Mitochondrial dysfunction and subsequent metabolic deregulation is observed in neurodegenerative diseases and aging. Mutations in the presenilin (PSEN) encoding genes (PSEN1 and PSEN2) cause most cases of familial Alzheimer's disease (AD); however, the underlying mechanism of pathogenesis remains unclear. Here, we show that mutations in the C. elegans gene encoding a PSEN homolog, sel-12 result in mitochondrial metabolic defects that promote neurodegeneration as a result of oxidative stress. In sel-12 mutants, elevated endoplasmic reticulum (ER)-mitochondrial Ca2+ signaling leads to an increase in mitochondrial Ca2+ content which stimulates mitochondrial respiration resulting in an increase in mitochondrial superoxide production. By reducing ER Ca2+ release, mitochondrial Ca2+ uptake or mitochondrial superoxides in sel-12 mutants, we demonstrate rescue of the mitochondrial metabolic defects and prevent neurodegeneration. These data suggest that mutations in PSEN alter mitochondrial metabolic function via ER to mitochondrial Ca2+ signaling and provide insight for alternative targets for treating neurodegenerative diseases.
Source data files have be proved for all figures.
- Yi Tang
The funders had no role in study design, data collection and interpretation, or the decision to submit the work for publication.
- Andrew Dillin, Howard Hughes Medical Institute, University of California, Berkeley, United States
© 2018, Sarasija et al.
This article is distributed under the terms of the Creative Commons Attribution License permitting unrestricted use and redistribution provided that the original author and source are credited.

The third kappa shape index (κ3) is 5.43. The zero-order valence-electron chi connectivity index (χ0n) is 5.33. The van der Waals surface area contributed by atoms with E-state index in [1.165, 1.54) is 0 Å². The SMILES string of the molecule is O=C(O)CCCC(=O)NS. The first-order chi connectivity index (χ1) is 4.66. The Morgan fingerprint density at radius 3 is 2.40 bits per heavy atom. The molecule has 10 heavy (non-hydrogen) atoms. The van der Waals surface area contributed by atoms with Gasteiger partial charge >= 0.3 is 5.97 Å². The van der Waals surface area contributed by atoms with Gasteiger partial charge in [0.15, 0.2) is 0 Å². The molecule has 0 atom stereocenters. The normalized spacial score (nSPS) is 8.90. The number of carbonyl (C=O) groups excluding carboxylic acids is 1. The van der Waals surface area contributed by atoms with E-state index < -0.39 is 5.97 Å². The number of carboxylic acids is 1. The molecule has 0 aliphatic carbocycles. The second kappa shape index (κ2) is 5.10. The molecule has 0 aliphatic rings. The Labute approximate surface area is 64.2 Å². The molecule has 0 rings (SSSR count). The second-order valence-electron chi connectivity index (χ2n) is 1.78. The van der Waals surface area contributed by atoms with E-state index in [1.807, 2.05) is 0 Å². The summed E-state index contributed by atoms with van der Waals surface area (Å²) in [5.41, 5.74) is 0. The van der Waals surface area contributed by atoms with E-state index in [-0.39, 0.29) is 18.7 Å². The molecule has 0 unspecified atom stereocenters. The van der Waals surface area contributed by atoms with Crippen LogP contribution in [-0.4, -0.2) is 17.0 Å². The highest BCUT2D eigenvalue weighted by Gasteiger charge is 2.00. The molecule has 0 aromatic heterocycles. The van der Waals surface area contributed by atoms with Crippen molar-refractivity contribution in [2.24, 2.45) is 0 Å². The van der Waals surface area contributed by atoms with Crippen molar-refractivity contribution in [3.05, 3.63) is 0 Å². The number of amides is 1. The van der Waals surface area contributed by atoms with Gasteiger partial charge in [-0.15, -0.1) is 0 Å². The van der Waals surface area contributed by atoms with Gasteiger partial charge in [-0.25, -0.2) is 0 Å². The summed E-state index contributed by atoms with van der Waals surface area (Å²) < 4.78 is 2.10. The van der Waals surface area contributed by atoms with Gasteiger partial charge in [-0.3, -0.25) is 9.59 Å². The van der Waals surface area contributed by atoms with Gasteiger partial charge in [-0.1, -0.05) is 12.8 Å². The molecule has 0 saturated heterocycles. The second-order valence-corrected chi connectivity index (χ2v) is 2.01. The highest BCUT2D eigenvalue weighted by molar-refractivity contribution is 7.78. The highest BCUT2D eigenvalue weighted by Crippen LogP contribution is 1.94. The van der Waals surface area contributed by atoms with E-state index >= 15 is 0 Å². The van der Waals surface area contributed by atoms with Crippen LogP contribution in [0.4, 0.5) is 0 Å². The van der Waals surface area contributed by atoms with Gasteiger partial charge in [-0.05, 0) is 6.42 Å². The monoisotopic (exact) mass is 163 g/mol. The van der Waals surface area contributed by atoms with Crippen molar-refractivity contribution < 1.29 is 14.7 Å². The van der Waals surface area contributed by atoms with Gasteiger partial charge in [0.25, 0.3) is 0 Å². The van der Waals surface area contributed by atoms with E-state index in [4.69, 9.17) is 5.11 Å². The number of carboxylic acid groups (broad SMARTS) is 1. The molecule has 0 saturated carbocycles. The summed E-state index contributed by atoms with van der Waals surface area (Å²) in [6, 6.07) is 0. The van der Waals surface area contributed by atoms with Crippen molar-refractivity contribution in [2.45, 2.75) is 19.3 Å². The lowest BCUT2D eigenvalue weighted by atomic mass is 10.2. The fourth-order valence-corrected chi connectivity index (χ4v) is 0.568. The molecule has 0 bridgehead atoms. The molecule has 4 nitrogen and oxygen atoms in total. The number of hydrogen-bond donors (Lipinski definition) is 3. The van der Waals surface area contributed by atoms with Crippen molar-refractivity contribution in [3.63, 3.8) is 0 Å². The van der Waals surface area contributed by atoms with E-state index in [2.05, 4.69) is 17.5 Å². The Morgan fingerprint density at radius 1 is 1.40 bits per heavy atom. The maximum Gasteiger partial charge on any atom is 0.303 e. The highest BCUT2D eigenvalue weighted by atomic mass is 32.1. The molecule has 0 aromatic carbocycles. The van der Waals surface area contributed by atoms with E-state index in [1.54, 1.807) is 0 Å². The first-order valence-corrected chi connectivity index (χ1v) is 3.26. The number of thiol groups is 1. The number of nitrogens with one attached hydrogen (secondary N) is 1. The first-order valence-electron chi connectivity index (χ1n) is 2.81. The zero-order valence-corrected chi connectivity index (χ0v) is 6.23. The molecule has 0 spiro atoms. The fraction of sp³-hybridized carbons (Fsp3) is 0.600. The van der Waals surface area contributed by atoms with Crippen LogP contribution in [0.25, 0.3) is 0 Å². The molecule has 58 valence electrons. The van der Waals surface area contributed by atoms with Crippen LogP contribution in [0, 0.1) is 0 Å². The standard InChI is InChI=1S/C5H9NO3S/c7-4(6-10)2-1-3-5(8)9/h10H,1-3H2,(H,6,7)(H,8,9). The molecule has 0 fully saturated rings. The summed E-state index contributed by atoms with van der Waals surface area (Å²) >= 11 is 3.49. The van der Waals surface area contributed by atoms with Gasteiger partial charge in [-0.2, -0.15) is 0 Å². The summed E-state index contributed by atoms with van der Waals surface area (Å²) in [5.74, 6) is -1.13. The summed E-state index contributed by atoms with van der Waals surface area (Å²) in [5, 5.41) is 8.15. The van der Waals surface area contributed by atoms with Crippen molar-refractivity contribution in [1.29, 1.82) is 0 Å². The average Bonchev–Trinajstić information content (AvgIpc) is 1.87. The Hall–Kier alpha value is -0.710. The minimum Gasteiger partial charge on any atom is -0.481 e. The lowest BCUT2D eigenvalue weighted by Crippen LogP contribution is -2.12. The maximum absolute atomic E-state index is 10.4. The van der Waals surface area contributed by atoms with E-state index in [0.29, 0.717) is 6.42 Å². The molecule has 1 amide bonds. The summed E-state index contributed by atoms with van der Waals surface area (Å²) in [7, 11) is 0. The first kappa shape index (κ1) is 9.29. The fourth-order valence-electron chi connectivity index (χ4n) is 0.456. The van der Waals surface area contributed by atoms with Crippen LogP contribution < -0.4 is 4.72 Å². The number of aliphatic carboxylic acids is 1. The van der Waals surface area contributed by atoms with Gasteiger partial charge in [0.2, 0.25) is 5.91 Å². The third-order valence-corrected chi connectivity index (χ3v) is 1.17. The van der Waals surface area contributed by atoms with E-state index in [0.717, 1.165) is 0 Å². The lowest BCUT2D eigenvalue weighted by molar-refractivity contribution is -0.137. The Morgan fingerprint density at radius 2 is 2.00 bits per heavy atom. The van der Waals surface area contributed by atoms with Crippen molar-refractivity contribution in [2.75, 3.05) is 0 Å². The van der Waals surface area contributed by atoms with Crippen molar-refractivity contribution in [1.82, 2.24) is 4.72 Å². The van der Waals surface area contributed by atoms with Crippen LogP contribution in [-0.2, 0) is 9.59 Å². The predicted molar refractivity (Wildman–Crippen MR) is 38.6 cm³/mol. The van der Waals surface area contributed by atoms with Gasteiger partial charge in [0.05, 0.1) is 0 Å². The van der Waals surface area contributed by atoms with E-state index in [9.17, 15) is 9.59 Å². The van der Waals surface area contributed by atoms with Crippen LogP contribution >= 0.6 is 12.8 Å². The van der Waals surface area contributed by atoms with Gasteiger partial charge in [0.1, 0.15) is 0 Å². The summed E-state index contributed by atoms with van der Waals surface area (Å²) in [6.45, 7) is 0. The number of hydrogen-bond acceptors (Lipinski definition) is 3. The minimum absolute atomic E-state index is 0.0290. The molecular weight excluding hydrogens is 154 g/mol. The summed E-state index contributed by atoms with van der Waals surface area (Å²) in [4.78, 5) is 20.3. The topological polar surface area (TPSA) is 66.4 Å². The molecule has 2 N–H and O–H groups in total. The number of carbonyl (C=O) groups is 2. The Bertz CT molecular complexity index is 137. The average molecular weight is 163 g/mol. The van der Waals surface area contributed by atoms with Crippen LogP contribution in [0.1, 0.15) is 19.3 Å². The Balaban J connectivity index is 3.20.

Branched actin networks are self-assembling molecular motors that move biological membranes and drive many important cellular processes, including phagocytosis, endocytosis, and pseudopod protrusion. When confronted with opposing forces, the growth rate of these networks slows and their density increases, but the stoichiometry of key components does not change. The molecular mechanisms governing this force response are not well understood, so we used single-molecule imaging and AFM cantilever deflection to measure how applied forces affect each step in branched actin network assembly. Although load forces are observed to increase the density of growing filaments, we find that they actually decrease the rate of filament nucleation due to inhibitory interactions between actin filament ends and nucleation promoting factors. The force-induced increase in network density turns out to result from an exponential drop in the rate constant that governs filament capping. The force dependence of filament capping matches that of filament elongation and can be explained by expanding Brownian Ratchet theory to cover both processes. We tested a key prediction of this expanded theory by measuring the force-dependent activity of engineered capping protein variants and found that increasing the size of the capping protein increases its sensitivity to applied forces. In summary, we find that Brownian Ratchets underlie not only the ability of growing actin filaments to generate force but also the ability of branched actin networks to adapt their architecture to changing loads.
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